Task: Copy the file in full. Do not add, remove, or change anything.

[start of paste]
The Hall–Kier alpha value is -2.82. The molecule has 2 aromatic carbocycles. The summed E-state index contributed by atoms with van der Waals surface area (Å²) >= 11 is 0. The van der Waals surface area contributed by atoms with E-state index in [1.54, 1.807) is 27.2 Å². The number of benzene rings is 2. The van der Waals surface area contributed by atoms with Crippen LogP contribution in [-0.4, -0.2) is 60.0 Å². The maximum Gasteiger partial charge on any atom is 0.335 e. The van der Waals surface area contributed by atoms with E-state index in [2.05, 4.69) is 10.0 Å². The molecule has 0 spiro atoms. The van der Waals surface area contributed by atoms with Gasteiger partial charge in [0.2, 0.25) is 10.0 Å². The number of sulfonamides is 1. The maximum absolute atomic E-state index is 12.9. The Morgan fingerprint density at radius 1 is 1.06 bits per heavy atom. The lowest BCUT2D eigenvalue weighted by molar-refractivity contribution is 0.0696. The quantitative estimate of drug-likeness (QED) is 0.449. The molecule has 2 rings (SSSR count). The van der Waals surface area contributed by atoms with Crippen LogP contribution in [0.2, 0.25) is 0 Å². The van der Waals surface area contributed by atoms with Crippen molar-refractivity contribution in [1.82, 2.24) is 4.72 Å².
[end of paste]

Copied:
The Hall–Kier alpha value is -2.82. The molecule has 2 aromatic carbocycles. The summed E-state index contributed by atoms with van der Waals surface area (Å²) >= 11 is 0. The van der Waals surface area contributed by atoms with E-state index in [1.54, 1.807) is 27.2 Å². The number of benzene rings is 2. The van der Waals surface area contributed by atoms with Crippen LogP contribution in [-0.4, -0.2) is 60.0 Å². The maximum Gasteiger partial charge on any atom is 0.335 e. The van der Waals surface area contributed by atoms with E-state index in [2.05, 4.69) is 10.0 Å². The molecule has 0 spiro atoms. The van der Waals surface area contributed by atoms with Gasteiger partial charge in [0.2, 0.25) is 10.0 Å². The number of sulfonamides is 1. The maximum absolute atomic E-state index is 12.9. The Morgan fingerprint density at radius 1 is 1.06 bits per heavy atom. The lowest BCUT2D eigenvalue weighted by molar-refractivity contribution is 0.0696. The quantitative estimate of drug-likeness (QED) is 0.449. The molecule has 2 rings (SSSR count). The van der Waals surface area contributed by atoms with Crippen LogP contribution in [0.2, 0.25) is 0 Å². The van der Waals surface area contributed by atoms with Crippen molar-refractivity contribution in [1.82, 2.24) is 4.72 Å².